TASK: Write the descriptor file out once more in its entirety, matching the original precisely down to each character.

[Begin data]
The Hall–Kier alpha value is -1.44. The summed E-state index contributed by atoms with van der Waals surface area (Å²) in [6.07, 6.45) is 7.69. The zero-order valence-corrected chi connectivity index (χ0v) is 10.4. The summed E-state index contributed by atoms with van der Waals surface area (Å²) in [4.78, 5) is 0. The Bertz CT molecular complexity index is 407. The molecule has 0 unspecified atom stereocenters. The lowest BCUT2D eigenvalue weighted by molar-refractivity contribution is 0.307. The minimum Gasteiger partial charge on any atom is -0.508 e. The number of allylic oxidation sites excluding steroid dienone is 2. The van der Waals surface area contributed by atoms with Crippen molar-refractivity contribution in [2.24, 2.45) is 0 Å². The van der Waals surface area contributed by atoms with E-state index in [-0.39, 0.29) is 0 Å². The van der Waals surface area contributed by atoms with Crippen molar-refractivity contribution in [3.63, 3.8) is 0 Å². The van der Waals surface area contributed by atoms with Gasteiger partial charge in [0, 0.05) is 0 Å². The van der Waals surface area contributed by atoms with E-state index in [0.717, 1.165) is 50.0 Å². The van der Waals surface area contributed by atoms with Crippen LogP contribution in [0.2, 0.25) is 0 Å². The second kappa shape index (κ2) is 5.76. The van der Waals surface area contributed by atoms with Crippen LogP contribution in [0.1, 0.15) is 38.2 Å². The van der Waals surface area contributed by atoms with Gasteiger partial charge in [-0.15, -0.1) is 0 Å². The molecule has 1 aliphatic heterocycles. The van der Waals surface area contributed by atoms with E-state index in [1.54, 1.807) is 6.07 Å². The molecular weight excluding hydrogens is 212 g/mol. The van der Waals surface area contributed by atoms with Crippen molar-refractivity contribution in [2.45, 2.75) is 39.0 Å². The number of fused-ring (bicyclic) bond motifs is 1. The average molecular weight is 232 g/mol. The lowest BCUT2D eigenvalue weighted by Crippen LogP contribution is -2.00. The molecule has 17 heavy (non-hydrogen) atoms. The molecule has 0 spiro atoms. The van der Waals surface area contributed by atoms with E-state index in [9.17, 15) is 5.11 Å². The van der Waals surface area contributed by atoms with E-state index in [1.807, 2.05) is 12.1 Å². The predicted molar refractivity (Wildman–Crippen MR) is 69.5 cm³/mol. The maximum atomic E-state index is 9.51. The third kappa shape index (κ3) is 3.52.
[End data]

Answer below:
The Hall–Kier alpha value is -1.44. The summed E-state index contributed by atoms with van der Waals surface area (Å²) in [6.07, 6.45) is 7.69. The zero-order valence-corrected chi connectivity index (χ0v) is 10.4. The summed E-state index contributed by atoms with van der Waals surface area (Å²) in [4.78, 5) is 0. The Bertz CT molecular complexity index is 407. The molecule has 0 unspecified atom stereocenters. The lowest BCUT2D eigenvalue weighted by molar-refractivity contribution is 0.307. The minimum Gasteiger partial charge on any atom is -0.508 e. The number of allylic oxidation sites excluding steroid dienone is 2. The van der Waals surface area contributed by atoms with Crippen molar-refractivity contribution in [2.24, 2.45) is 0 Å². The van der Waals surface area contributed by atoms with E-state index in [-0.39, 0.29) is 0 Å². The van der Waals surface area contributed by atoms with Crippen molar-refractivity contribution in [3.63, 3.8) is 0 Å². The van der Waals surface area contributed by atoms with Gasteiger partial charge in [0, 0.05) is 0 Å². The van der Waals surface area contributed by atoms with E-state index in [0.717, 1.165) is 50.0 Å². The van der Waals surface area contributed by atoms with Crippen LogP contribution in [0.2, 0.25) is 0 Å². The second kappa shape index (κ2) is 5.76. The van der Waals surface area contributed by atoms with Crippen LogP contribution in [0.1, 0.15) is 38.2 Å². The van der Waals surface area contributed by atoms with Gasteiger partial charge in [-0.15, -0.1) is 0 Å². The molecule has 1 aliphatic heterocycles. The van der Waals surface area contributed by atoms with E-state index in [1.54, 1.807) is 6.07 Å². The molecular weight excluding hydrogens is 212 g/mol. The van der Waals surface area contributed by atoms with Crippen molar-refractivity contribution in [2.45, 2.75) is 39.0 Å². The number of fused-ring (bicyclic) bond motifs is 1. The average molecular weight is 232 g/mol. The lowest BCUT2D eigenvalue weighted by Crippen LogP contribution is -2.00. The molecule has 17 heavy (non-hydrogen) atoms. The molecule has 0 spiro atoms. The van der Waals surface area contributed by atoms with E-state index in [9.17, 15) is 5.11 Å². The van der Waals surface area contributed by atoms with E-state index in [1.807, 2.05) is 12.1 Å². The predicted molar refractivity (Wildman–Crippen MR) is 69.5 cm³/mol. The maximum atomic E-state index is 9.51. The third kappa shape index (κ3) is 3.52.